Article appearing in the October 2004 issue

It’s often noted that every boat is a study in compromise.  We express individual preferences for design choices balancing speed and fuel economy.  Boaters consider trade-offs between larger enclosed cabins and maximum exterior deck space.  We wrestle with the benefits of fly bridge visibility at the cost of longer rolling moments and windage.  Shall we power with gas engines (cheaper to buy) or diesel (cheaper to operate)?  There is no universally correct choice, so the wide varieties of boats we own and enjoy reflect a healthy diversity of taste and opinion.

One of the first decisions most boaters will face is the fundamental choice between power and sail.  Nearly every other aspect of marine design is commonly compromised, but the vast majority of builders turn out a product that is clearly definable as either a sailboat or a powerboat.  Few manufactures endeaver to combine the best aspects of a speedy, planning, outboard hull and a nimble, fun to sail, cruising sloop

The MacGregor Yacht Corporation (represented in the Pacific Northwest by Bluewater Yachts on Seattle’s Lake Union) not only attempts the unlikely marriage of power and sail, but also has invented a highly successful nice category of high-speed trailer sailors in the process.

Todd and Cheryl McChesney own Blue Water Yachts, the largest trailerable sailboat dealership in North America.  Cheryl took us for a test sail on a new 2005 MacGregor 26.  We quickly realized that while the MacGregor 26 is not the ultimate powerboat or an ultra fine-tuned racing sailboat, it is a uniquely enjoyable and surprisingly affordable vessel that offers a wide spectrum of choices for cruising our Northwest waters.  As Todd observed, “No boat will ever be all things to all people, but the MacGregor has proven to offer enough things, to enough people, that we have a lot of very happy and satisfied owners.” 


MacGREGOR yachts began building boats in the early 1960’s.  The company business model was conceived by a group of graduate students at the Stanford School of Business.  MacGregor invented an adaptation of the retracting keel and energized the trailerable sailboat market.  Sailboats with fixed keels can be more difficult to tow and nearly impossible to launch at most boat ramps (the protruding keel puts the hull in the air that the tow vehicle could easily be submerged before the boat found enough depth to float free of the trailer).  With a retractable keel, a trailerable sailboat sits low on the trailer and launches as easily as a small runabout.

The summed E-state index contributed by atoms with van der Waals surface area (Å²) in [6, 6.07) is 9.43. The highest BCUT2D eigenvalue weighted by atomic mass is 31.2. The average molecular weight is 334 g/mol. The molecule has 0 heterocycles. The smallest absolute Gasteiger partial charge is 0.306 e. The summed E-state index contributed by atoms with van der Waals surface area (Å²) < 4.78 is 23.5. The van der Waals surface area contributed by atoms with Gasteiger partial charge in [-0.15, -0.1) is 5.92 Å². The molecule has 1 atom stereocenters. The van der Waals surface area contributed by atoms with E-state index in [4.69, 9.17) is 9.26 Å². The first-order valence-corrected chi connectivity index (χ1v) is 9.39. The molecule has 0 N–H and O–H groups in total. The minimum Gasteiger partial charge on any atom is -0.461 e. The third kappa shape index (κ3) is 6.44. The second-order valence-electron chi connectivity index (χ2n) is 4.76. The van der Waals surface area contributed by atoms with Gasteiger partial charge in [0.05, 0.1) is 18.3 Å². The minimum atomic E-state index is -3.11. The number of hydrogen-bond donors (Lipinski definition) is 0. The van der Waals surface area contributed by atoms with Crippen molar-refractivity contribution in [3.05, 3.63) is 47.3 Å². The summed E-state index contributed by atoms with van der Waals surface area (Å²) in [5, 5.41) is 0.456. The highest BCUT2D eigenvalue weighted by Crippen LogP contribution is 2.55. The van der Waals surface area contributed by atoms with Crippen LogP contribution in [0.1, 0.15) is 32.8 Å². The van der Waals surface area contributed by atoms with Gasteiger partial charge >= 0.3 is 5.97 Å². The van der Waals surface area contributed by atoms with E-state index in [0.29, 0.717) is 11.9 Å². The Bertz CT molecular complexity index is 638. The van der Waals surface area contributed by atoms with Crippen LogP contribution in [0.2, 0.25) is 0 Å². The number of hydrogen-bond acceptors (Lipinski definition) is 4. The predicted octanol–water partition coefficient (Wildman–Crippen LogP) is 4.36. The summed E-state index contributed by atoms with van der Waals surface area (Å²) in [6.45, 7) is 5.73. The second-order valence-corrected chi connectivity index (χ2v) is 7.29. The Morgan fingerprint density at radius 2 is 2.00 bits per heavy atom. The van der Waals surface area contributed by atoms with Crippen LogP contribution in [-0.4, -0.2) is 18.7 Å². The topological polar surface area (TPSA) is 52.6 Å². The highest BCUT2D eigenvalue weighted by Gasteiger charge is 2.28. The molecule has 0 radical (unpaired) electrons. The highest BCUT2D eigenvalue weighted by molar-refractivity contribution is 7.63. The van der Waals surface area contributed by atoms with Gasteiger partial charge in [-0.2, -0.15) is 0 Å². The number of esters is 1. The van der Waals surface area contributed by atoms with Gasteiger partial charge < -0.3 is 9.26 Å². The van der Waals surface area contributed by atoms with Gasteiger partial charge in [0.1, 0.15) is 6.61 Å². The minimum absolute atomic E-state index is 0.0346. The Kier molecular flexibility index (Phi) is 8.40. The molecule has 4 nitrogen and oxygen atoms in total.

When MacGregor first begun building trailerable boats, families commonly owner a rear-wheeled drive, body on frame, V8 automobile with substantial towing abilities.  As car shifted to front wheel drive and lower horsepower engines, MacGregor recognized a need to reduce the weight of their vessels to facilitate safe towing.  The innovative solution was MacGregor’s water ballast system.  The weight can be literally drained away when running in powerboat mode, making it easier to haul the MacGregor onto a trailer.

Elimination the static ballast allowed MacGregor to improve the performance of the 26 when operated as a powerboat.  One of the company’s promotional brochures includes a photo of an adult water-skier being towed by a 26 MacGregor.  It is unusual, to say the least, to see a water-skier zipping along behind a boat equipped with a mast.  (With a 50-hp outboard, the MacGregor 26 will turn about 22 mph.)  Few people seeking a boat to be used primarily for water-skiing would chose a MacGregor, just as extremely serious sailor might prefer a more specialized and highly evolved sailing hull.  MacGregors appeal to boaters who hope to enjoy the fun of sailing and the distance-shrinking cruising ability of a powerboat in a single vessel.

MacGregor can legitimately claim to be one of the larger volume manufacturers, having launched in excess of 35,000 boats.


The 2005 MacGregor 26 is constructed of hand-laminated fiberglass, without the use of chop strand or “coring.” The dry weight of the empty boat is 2,550 pounds, and the beam is 7’9” to permit easy trailering.  (The trailer weighs another 710 pounds).  The general style above the waterline is reminiscent of a small sloop, but there is a broad, flat transom with an engine well that accommodates up to 70-hp outboard motors.  With the daggerboard and rudders in the “up” positions, the MacGregor is a planning hull, with a mere 12-inch draft.  The cockpit will easily seat four to six, with a pedistalmounted steering wheel and engine controls.  Side decks are nonexistent, with access between the foredeck and the cockpit routed across the cabin top.  Fortunately, Blue Water Yachts rigs their boats for easy single-handed sailing from the cockpit.  The roller-furled jib also reduces the need to go forward when underway. 

The MacGregor 26 interior provides all the basic amenities of a family cruiser.  An extremely roomy double berth is most aft, under the cockpit.  Just forward, to starboard, is a dinette that will seat four.  MacGregor incorporates a unique “sliding galley” mounted to port.  The galley locks into three different positions.  When slid forward, it is opposite the dinette and there is well over six feet of standing headroom available for the cook.  In the middle position, the alcohol stove and sink can be used with ease, and the additional seating space is created on the port side of the main cabin.  With the galley secured most aft, it is entirely under the cockpit but there is still plenty of room to sleep in the aft birth, and sliding the galley all the way aft creates an additional single bunk on the port side of the main cabin.  Two can sleep in the forepeak, and the dinette folds down into a single berth over seven feet long.  One could sleep six adults on a MacGregor 26, but frankly the boat would seem more appropriately accommodating for two to three adults, or a young couple with perhaps two or three kids.

Many smaller boats have no toilet facilities, or a “porta-pottie” arrangement that stows under a bunk when not being used.  Privacy on many small boats is non-existent.  The MacGregor26 has an enclosed head compartment with a mirrored bulkhead, so dignity can be preserved without asking everyone aboard to “look elsewhere.”  Blue Water Yachts includes a portable marine toilet with aholding tank that can be fitted if desired.